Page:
Ni No Kuni MCM Expo Presentation

Ni No Kuni is a Japanese role playing game (JRPG) from game developers Level 5 and critically aclaimed Anime creators Studio Ghibli. The game’s title translates as “a second world.” It is the first Studio Ghibli video game and was shown off in English this past weekend at the MCM Expo in London.

During a presentation, guests were shown an English trailer for the game in which we learn that the story is about a thirteen year old boy called Oliver, whose mother dies suddenly after saving him from drowning. His tears over his mother’s death bring a doll she made him to life, revealing him to be a magical creature named Drippy.

Using a magic book given to him by Drippy, Oliver travels to the world of Ni No Kuni, a world that runs parallel to his own, in the hopes of being able to bring his mother back to life.

We were then treated to two ten minute sections of the game being shown. The first initially focused on battle, before showing off some NPC interactions in a town setting. The first thing to note is how beautiful the game looks in motion. The art design is 100% classic Studio Ghibli style, with its beautifully diverse colour palette and simple yet creative character designs.

The battle system allows you to have up to three party members, each of whom can summon up to two creatures called Cooties. You can switch between which party members you want to directly control and whether you want to fight as them or one of their Cooties at any time in battle, allowing for a huge amount of diversity in play styles. This decision was apparently made so that players could make the combat system as simple or as complex and deep as they like.

Once we got into the town type area, we got our first taste of the voice acting and a good chance to see some of the visual effects at a slightly slower pace. The voice acting looks like it will be fantastic. With regional British voice actors and using children to voice the younger characters, the voices will feel very natural and authentic to most of the people who attend the MCM Expo in London. The localised script is also very clever, but I will explain that shortly when we cover the second gameplay section.

When you slow down in the towns and villages the quality of the lighting and shading effects at play becomes much more apparent. It’s sometimes the simple things that make a big difference, but things like the way that Oliver‘s cape moves as he walks or runs, and the way that the shadows on his cape flow show just how much of a labour of love this game is for those that worked on it.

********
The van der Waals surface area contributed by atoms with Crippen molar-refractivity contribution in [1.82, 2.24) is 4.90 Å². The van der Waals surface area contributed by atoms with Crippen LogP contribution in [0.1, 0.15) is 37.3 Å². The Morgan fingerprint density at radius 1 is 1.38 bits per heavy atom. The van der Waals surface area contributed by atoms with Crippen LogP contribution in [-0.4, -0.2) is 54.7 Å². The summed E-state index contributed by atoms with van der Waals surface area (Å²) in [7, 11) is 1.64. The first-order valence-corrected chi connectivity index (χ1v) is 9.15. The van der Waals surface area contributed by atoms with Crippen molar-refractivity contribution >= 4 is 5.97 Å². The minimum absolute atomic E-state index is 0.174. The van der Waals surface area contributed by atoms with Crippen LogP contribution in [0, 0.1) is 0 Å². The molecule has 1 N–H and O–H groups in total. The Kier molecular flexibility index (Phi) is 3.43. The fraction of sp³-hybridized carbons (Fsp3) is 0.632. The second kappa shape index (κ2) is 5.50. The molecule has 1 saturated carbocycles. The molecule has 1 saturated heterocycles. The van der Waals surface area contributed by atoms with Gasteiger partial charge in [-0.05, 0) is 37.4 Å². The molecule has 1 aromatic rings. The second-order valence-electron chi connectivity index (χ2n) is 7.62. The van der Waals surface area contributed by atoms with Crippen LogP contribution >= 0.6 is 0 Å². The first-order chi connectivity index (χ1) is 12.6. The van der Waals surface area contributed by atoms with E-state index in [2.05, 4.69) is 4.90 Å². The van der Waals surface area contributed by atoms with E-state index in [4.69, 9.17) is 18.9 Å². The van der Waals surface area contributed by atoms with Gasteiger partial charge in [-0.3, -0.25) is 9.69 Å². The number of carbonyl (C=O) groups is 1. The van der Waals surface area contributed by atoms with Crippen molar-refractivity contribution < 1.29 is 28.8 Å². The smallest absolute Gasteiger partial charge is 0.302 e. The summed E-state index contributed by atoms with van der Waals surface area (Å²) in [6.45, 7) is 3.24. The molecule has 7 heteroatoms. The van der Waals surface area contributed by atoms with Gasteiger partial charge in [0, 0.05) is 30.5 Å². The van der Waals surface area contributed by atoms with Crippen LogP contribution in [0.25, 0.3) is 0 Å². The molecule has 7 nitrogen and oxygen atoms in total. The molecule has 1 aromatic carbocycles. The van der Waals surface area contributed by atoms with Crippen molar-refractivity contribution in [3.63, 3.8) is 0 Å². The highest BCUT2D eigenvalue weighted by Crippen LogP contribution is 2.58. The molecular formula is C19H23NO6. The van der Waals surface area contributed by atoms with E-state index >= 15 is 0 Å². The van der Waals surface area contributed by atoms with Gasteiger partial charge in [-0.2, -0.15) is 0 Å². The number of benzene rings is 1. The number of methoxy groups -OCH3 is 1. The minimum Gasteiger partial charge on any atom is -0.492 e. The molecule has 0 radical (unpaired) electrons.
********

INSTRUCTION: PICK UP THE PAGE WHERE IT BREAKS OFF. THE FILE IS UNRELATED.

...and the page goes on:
We were told that the entire Studio Ghibli team were transferred to the title. Everyone from the top producers to the animation team worked on the game, and it really shows.

The second section of the game shown was set in the town of Hamlet, which is inhabited by humanoid pigs in helmets which cover most of their heads. This section showed off both a boss battle and a good few minutes of the game’s Anime cut scenes. The cutscenes look beautiful. They are as crisp and beautifully crafted as anything Ghibli has ever done and definitely lives up to their usual pedigree.

This second section we were shown also demonstrated the fantastic localisation job the team is doing with the Japanese text. Not only did the dialogue come off naturally, but it was full of both English play on words and references to other Ghibli properties. In the short section of this pig populated city we saw the town being called HAMlet, soldiers refered to as BOARriors and a mechanical pig boss called PORCO gROSSO (a reference both to pigs, and the classic Ghibli film) with a powerful attack called the GAMMON cannon. You can see that the localisation team has clearly taken the time to not just do a straight translation, but to really put the effort into making the writing as clever as possible.

As the presentation drew to a close they confirmed that the title, which is a PS3 exclusive, is due to come to Europe in 2013.

What do you think of Ni No Kuni? Are you excited to play the game? Will you be playing in Japanese or English? Are you a fan of Studio Ghibli films? Let us know your thoughts in the comments below.

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2 Comments

  1. socobabe says:

    I don’t play computer games, but this sounds really fun and if I get the chance I will have a go with this one

  2. Good news, expecting it unveil soon

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